The positive side of all this is the growth toward using the same data to solve multiple problems. The iMOUT demonstration during the keynote highlighted the convergence of architectural, civil and geospatial technologies. A lot of technology was used to see inside the building, outside the building for geospatial and to go underground to see pipes. The demonstration made use of Revit, Civil 3D, Map 3D, all very sophisticated technology that could be made accessible to many in times of need.

Open Source

In a conversation with director of technology, Geoff Zeiss, he discussed Autodesk's Open Source strategy. MapGuide Open Source is based on Apache. "If there's one person who made Open Source happen, it's Gary Lang, VP of engineering for ISD. He is an agent of change and getting a bunch of software developers to change is a challenge."

People dealing with a closed vendor don't realize how Open Source changes the entire process of adding features to a project or product, said Zeiss. Open Source "dramatically empowers people to do customizations and they don't have to wait for a regular product cycle."

Where do you see Open Source going? "I think that there are some things Open Source is good at.  I think you have to have both models. There are people who believe it is the panacea for everything. My perspective is if you find a segment of IT that is being commoditized, that is good for Open Source."

The Apache Foundation was formed in 1995, by a group from the National Semiconductor Foundation. All the web servers were run by this group, who called themselves the Apache group because they were patching the Http server. IBM was faced with making the decision of whether to maintain their own web server or get something else.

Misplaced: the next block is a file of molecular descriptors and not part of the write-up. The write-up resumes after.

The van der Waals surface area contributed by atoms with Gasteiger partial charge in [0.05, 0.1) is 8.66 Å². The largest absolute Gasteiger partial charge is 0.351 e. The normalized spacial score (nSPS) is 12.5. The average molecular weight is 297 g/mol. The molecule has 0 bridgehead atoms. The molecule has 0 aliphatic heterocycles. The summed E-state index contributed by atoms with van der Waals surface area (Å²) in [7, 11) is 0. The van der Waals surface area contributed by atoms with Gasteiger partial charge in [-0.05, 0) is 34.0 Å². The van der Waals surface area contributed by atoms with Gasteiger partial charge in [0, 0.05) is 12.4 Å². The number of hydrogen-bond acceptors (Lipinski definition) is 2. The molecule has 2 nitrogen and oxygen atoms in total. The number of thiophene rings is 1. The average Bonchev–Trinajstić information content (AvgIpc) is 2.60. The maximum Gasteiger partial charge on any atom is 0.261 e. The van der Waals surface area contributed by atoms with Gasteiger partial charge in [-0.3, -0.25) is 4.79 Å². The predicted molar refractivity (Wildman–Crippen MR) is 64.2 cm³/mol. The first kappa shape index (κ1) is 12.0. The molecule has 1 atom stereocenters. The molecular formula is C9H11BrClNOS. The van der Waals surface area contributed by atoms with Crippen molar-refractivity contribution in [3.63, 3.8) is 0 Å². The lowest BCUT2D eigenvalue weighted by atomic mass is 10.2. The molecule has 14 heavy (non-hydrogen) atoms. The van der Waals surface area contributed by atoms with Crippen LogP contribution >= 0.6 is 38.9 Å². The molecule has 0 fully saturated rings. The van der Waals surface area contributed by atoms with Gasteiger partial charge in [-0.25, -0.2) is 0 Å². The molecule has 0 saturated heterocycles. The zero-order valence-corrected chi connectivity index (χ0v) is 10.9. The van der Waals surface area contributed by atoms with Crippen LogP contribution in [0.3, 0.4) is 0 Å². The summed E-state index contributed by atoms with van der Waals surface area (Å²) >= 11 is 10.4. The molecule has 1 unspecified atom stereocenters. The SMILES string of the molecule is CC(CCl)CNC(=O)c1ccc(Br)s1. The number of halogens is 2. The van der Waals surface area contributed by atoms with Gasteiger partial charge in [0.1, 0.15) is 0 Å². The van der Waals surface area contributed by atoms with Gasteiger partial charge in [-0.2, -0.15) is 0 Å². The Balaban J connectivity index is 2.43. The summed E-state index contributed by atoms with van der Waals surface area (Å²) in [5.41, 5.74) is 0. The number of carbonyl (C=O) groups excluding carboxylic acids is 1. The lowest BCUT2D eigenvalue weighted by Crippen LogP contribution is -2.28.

Zeiss pointed out that there are well defined standards for what a web server does: http, and html. IBM was having difficulty differentiating itself from Sun or HP, so it made more sense to work out an arrangement with Apache and use their web server. IBM then agreed to use the web server, but asked that there be a legal organization formed for this purpose, and so formed the Apache Foundation. The Foundation's steering committee is comprised of numerous companies, and IBM has been shipping the Apache web server since.

Looking at commoditization, OGC, WFS, WMS and Google are close to commodity. MapServer, developed at the University of Minnesota, has half the world on its web server, according to Zeiss.

Web mapping is ripe for commoditization, according to Zeiss. "Autodesk donated MapGuide so MapGuide is a 2.0 web application. This is designed for people to edit spatial data with a web interface.  There are more of that kind of user than the kind that sit down to draft on AutoCAD, but there are a lot of people who need to edit spatial data." Autodesk's market strategy is that MapGuide can address potential non-CAD users. 45 million people use Autodesk products, and 8 million pay for it. Market development for Open Source is free. Zeiss pointed out that Red Hat is now worth $4.3 billion in services alone.

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-- Susan Smith, Managing Editor.